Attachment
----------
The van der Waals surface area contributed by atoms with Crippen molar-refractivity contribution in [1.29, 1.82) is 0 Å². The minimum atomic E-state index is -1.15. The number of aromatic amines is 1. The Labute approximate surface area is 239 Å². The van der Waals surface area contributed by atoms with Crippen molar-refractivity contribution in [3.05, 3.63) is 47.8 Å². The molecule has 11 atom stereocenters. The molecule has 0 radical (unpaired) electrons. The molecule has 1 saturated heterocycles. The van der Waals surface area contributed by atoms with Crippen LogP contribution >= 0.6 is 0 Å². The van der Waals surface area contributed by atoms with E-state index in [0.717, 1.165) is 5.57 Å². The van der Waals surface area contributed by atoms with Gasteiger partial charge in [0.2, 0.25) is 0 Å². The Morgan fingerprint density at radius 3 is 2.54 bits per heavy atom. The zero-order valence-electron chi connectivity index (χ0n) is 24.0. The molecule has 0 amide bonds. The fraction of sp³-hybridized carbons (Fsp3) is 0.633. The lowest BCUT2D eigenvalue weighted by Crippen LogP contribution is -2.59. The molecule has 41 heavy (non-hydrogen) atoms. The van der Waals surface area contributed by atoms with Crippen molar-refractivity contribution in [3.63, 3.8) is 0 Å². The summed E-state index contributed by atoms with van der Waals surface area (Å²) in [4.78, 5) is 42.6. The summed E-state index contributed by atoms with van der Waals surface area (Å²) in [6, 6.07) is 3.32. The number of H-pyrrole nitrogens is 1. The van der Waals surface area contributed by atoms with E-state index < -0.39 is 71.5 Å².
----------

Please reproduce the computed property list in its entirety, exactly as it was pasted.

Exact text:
The van der Waals surface area contributed by atoms with Crippen molar-refractivity contribution in [1.29, 1.82) is 0 Å². The minimum atomic E-state index is -1.15. The number of aromatic amines is 1. The Labute approximate surface area is 239 Å². The van der Waals surface area contributed by atoms with Crippen molar-refractivity contribution in [3.05, 3.63) is 47.8 Å². The molecule has 11 atom stereocenters. The molecule has 0 radical (unpaired) electrons. The molecule has 1 saturated heterocycles. The van der Waals surface area contributed by atoms with Crippen LogP contribution >= 0.6 is 0 Å². The van der Waals surface area contributed by atoms with E-state index in [0.717, 1.165) is 5.57 Å². The van der Waals surface area contributed by atoms with Gasteiger partial charge in [0.2, 0.25) is 0 Å². The Morgan fingerprint density at radius 3 is 2.54 bits per heavy atom. The zero-order valence-electron chi connectivity index (χ0n) is 24.0. The molecule has 0 amide bonds. The fraction of sp³-hybridized carbons (Fsp3) is 0.633. The lowest BCUT2D eigenvalue weighted by Crippen LogP contribution is -2.59. The molecule has 41 heavy (non-hydrogen) atoms. The van der Waals surface area contributed by atoms with Crippen molar-refractivity contribution in [3.63, 3.8) is 0 Å². The summed E-state index contributed by atoms with van der Waals surface area (Å²) in [4.78, 5) is 42.6. The summed E-state index contributed by atoms with van der Waals surface area (Å²) in [6, 6.07) is 3.32. The number of H-pyrrole nitrogens is 1. The van der Waals surface area contributed by atoms with E-state index < -0.39 is 71.5 Å².